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When Deepak, with his characteristic inquisitiveness, asked me about the things I’ve learned in my life, it got me thinking. As I looked back and hard at the 62 years that I’ve lived, it felt as if everything that happened was pre-ordained and that I was just a participant all along, thrown in with various factors, people and circumstances which ultimately helped shape my life. Many events that were not planned happened successfully and many that were, failed to fructify. I met some friends, influencers and family members whom I did not know earlier; they joined me in my journey and were always a source of direct or indirect support. The outcome of these events laid the foundation for successive ones and life continued to find its course.

Humans have a tendency of analyzing everything that happens in their lives. We fuel our egos by attributing the course of our lives to our own deeds only. It is quite obvious because we were there in every part of it while the other factors kept changing. But we weren’t always there as a doer, at times were mere participants as well. Our analysis though has serious limitations. It is limited by the notion that we should ponder only over those things that directly affect us and not the ones we brushed past by just a whisker. Let me give you a very simple example: Suppose one day you miss a bus you regularly travel on and it meets with an accident. Have you analyzed why your friend in the bus did not miss it as well? Only when the brain is capable of seeing everything, will it realize that every event in this world is driven by an alignment of circumstances, factors and forces and you are merely part of those events which are already predetermined. Nothing happens incidentally or by accident . However, we tend to term these unexpected outcomes as luck, chance, surprise or God’s will.

It would be quite appropriate here to wonder whether we have control over the outcome of the various situations developing around us. It is quite common to see people appropriating successes solely to themselves. Some even dare to own their failures. More often than not, you do have some degree of control by virtue of your designation and the powers vested with you, with which you plan and execute a task. The outcome is still not under your exclusive control. It depends on a number of people, resources, circumstances and factors; both seen and unseen. You as an individual do contribute to a situation and to that extent you can claim your share in the outcome. Even though we cannot completely control the outcome of a situation, what we can control is our response to it. It might sound as a passive and reactive approach, but doesn’t it resonate somewhat with the teachings of Bhagvad Gita, i.e.: Do your duty; do not expect the results because results are not in your control. The response to the outcome however is in your control since it is solely you who is responding. It takes a lot to do so with equanimity and composure. Therefore we should not trivialize the concept of response as something passive or reactive.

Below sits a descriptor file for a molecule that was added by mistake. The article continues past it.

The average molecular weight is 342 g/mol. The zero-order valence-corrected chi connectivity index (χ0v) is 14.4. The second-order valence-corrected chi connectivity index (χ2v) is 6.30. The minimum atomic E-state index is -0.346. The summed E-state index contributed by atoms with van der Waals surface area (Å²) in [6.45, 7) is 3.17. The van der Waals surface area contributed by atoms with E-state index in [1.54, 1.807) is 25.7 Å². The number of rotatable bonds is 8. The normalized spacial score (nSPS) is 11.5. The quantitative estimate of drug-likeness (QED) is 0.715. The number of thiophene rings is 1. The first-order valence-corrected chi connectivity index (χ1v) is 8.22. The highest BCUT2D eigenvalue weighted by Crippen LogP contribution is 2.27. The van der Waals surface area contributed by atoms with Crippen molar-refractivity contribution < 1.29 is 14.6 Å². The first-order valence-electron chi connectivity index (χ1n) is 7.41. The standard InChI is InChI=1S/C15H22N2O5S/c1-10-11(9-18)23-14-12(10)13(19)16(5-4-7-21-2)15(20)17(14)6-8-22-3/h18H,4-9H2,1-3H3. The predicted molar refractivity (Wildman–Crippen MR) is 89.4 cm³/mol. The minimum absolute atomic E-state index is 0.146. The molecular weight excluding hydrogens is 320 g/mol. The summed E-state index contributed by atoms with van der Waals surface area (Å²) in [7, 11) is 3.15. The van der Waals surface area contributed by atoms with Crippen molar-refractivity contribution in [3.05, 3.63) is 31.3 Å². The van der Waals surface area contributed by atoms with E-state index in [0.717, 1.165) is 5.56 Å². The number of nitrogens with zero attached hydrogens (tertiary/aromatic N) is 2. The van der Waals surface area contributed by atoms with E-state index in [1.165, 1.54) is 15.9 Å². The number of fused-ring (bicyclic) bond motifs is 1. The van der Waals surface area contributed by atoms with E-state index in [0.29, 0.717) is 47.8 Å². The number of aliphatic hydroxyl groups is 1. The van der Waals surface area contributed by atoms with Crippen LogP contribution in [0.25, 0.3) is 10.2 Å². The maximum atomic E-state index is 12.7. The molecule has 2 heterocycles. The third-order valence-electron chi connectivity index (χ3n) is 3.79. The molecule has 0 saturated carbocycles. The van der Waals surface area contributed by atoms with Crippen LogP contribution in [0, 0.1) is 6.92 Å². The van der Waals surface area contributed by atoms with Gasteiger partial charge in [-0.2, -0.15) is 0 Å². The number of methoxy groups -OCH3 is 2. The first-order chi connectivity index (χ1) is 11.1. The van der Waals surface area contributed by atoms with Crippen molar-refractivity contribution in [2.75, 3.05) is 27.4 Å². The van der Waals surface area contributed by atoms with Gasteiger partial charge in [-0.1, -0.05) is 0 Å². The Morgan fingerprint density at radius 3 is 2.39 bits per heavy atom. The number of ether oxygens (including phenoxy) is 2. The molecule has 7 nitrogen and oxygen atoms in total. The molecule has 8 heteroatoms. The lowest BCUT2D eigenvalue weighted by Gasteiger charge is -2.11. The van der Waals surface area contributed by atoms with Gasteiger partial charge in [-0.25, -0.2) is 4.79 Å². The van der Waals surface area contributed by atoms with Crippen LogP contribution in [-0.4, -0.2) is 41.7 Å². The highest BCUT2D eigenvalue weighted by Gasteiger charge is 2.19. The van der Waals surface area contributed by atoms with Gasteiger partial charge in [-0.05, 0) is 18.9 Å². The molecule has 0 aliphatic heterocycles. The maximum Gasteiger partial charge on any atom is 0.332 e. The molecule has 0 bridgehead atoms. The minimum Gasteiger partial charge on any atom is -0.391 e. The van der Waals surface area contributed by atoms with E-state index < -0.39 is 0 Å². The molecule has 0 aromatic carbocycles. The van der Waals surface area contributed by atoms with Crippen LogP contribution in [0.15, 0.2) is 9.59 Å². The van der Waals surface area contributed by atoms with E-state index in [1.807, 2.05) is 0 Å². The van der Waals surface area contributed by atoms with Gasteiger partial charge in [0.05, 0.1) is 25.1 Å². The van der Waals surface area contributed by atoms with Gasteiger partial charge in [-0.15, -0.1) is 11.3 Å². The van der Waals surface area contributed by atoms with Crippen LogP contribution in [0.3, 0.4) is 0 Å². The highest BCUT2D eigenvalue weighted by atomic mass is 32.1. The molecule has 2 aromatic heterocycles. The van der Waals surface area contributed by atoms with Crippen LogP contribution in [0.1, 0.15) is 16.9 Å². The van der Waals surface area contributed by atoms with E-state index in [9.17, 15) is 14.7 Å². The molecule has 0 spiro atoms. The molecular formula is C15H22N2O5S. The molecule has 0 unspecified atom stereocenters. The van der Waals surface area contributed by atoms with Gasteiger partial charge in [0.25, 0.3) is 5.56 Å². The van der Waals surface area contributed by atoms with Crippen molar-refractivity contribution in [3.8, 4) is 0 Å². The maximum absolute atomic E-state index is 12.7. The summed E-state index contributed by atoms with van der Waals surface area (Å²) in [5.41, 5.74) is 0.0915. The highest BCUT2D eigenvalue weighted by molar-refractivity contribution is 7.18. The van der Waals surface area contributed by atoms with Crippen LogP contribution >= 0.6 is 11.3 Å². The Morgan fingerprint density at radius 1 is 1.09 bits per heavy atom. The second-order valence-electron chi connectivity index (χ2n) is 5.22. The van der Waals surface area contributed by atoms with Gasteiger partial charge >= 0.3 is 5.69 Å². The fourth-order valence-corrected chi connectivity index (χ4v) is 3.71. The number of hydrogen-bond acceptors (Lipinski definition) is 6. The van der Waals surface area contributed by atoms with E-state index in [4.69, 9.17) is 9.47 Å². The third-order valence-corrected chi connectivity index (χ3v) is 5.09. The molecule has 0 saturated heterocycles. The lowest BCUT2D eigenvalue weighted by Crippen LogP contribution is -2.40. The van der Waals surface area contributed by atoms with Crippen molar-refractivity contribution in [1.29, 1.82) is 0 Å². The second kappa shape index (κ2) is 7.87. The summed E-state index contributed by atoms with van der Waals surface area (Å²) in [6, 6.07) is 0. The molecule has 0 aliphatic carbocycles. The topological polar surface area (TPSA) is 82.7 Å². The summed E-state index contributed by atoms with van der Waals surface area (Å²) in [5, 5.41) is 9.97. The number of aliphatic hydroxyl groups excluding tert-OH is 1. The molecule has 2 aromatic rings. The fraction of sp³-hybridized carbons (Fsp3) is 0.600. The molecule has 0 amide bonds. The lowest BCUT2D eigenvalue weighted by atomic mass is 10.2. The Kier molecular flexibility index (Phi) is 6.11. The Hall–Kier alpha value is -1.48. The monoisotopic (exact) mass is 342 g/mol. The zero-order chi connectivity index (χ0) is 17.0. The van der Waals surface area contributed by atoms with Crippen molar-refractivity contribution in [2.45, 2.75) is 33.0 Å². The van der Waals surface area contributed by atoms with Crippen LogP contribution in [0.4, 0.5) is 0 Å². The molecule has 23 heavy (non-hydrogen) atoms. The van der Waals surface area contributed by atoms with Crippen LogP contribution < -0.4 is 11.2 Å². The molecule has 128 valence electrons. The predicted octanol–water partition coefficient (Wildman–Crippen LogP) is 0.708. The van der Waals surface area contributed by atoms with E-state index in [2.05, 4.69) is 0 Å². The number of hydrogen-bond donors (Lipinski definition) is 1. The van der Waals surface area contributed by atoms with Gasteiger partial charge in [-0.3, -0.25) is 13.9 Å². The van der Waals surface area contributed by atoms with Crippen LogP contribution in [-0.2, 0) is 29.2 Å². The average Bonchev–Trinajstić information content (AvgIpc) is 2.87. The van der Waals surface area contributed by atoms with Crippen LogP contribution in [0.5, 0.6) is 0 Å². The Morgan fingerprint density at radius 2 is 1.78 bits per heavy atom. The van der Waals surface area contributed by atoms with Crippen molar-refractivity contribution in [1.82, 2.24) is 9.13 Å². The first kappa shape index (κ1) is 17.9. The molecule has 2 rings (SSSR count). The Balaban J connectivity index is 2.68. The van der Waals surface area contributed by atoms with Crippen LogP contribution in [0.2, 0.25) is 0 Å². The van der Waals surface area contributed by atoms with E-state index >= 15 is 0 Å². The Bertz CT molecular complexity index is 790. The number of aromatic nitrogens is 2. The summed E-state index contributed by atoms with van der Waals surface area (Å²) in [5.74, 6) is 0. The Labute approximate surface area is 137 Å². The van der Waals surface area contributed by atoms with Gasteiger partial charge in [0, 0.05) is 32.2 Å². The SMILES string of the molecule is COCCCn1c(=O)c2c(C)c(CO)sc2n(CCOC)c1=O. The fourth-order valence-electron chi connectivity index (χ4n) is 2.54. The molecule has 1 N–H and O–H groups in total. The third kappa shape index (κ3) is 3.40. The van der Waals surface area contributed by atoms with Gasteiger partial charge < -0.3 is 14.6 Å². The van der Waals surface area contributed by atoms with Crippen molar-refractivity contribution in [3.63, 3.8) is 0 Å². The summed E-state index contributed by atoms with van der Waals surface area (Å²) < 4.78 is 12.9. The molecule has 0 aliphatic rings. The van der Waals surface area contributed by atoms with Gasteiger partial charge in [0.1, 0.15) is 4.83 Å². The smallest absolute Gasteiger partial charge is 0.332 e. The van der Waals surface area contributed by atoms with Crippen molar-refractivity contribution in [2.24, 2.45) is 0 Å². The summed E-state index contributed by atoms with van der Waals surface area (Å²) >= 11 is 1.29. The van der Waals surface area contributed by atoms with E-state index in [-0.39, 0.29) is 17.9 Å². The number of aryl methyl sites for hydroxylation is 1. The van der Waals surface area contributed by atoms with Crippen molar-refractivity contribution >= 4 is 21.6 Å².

In retrospect, I have observed many minor and major occurrences in life that have felt like pre-ordained events over who’s outcome we have no control. It has led me to the firm belief that ‘Everything is happening; we just happen to be there’. And you may very well call it my life’s lesson.

A lot of people with whom I have shared these thoughts, say that if everything is happening the way it is ordained, then why should we work for it at all? And I ask them in return- can you really just wait for things to happen and accept whatever its outcome might be? Sounds simple but it requires a lot of patience and tremendous self-control. It requires you to be a person who is not affected by situations or events and their resulting outcomes. Not easy. Let me explain it in a different way and ask you a question as a counter to the one asked at the beginning of this paragraph. Why does a person act or do something? What drives him to do something? The answer is simple- he has a desire to achieve something. Desire is the head of a fountain- be it a desire arising out of his ego, anger, attachment, greed or pleasure. A mother feeds her child out of attachment- can she choose not to feed? Similarly, it is greed which leads to corruption. We respond to injustice out of anger or ego etc. As long as these five elements (ego, anger, attachment, greed and pleasure) are present in a human being, he’s bound to act. A person just cannot sit idle because he is driven by wishes and desires. Only the one without desires can remain idle, inert, inactive and unaffected. A normal human being will therefore act/react and would try to control the outcome of the situation just like I mentioned earlier. It brings me again to my conviction that ‘Everything is happening; we just happen to be there’. 

I would like to request you to pick up any recent event in your life and weave these thoughts around them. And do let me know if you feel the same way as I do or if you feel otherwise.

Image Credit: Reymark Franke



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